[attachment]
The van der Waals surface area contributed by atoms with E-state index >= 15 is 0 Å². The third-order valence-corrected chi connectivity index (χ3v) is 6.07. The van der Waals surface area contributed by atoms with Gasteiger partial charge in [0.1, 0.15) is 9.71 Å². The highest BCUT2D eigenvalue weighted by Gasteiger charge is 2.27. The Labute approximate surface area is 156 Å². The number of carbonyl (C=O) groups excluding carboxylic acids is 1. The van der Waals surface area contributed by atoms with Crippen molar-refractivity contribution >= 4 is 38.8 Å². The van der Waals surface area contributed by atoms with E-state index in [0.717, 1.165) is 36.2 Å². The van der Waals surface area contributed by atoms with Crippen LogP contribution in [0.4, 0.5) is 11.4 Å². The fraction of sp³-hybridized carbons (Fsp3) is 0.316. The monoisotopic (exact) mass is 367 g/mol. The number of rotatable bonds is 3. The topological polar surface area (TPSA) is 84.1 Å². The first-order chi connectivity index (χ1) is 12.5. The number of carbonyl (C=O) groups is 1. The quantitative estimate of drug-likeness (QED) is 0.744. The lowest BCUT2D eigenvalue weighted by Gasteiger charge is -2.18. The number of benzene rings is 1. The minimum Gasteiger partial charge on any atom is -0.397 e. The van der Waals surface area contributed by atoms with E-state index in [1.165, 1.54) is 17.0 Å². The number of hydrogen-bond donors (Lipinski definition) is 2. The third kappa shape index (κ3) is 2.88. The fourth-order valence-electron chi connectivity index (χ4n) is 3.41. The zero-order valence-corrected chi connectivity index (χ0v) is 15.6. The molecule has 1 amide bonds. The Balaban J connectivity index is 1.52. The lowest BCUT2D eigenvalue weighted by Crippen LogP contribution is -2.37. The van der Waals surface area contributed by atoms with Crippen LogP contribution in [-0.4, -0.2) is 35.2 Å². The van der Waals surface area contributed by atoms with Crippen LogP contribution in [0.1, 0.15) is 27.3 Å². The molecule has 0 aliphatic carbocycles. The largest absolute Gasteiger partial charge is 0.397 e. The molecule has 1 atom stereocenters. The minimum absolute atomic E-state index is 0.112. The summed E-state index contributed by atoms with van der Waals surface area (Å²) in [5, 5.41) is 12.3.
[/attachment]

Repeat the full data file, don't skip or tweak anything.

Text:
The van der Waals surface area contributed by atoms with E-state index >= 15 is 0 Å². The third-order valence-corrected chi connectivity index (χ3v) is 6.07. The van der Waals surface area contributed by atoms with Gasteiger partial charge in [0.1, 0.15) is 9.71 Å². The highest BCUT2D eigenvalue weighted by Gasteiger charge is 2.27. The Labute approximate surface area is 156 Å². The number of carbonyl (C=O) groups excluding carboxylic acids is 1. The van der Waals surface area contributed by atoms with Crippen molar-refractivity contribution >= 4 is 38.8 Å². The van der Waals surface area contributed by atoms with E-state index in [0.717, 1.165) is 36.2 Å². The van der Waals surface area contributed by atoms with Crippen LogP contribution in [0.4, 0.5) is 11.4 Å². The fraction of sp³-hybridized carbons (Fsp3) is 0.316. The monoisotopic (exact) mass is 367 g/mol. The number of rotatable bonds is 3. The topological polar surface area (TPSA) is 84.1 Å². The first-order chi connectivity index (χ1) is 12.5. The number of carbonyl (C=O) groups is 1. The quantitative estimate of drug-likeness (QED) is 0.744. The lowest BCUT2D eigenvalue weighted by Gasteiger charge is -2.18. The number of benzene rings is 1. The minimum Gasteiger partial charge on any atom is -0.397 e. The van der Waals surface area contributed by atoms with E-state index in [1.165, 1.54) is 17.0 Å². The number of hydrogen-bond donors (Lipinski definition) is 2. The third kappa shape index (κ3) is 2.88. The fourth-order valence-electron chi connectivity index (χ4n) is 3.41. The zero-order valence-corrected chi connectivity index (χ0v) is 15.6. The molecule has 1 amide bonds. The Balaban J connectivity index is 1.52. The lowest BCUT2D eigenvalue weighted by Crippen LogP contribution is -2.37. The van der Waals surface area contributed by atoms with Crippen LogP contribution in [-0.4, -0.2) is 35.2 Å². The van der Waals surface area contributed by atoms with Crippen LogP contribution in [0.1, 0.15) is 27.3 Å². The molecule has 0 aliphatic carbocycles. The largest absolute Gasteiger partial charge is 0.397 e. The molecule has 1 atom stereocenters. The minimum absolute atomic E-state index is 0.112. The summed E-state index contributed by atoms with van der Waals surface area (Å²) in [5, 5.41) is 12.3.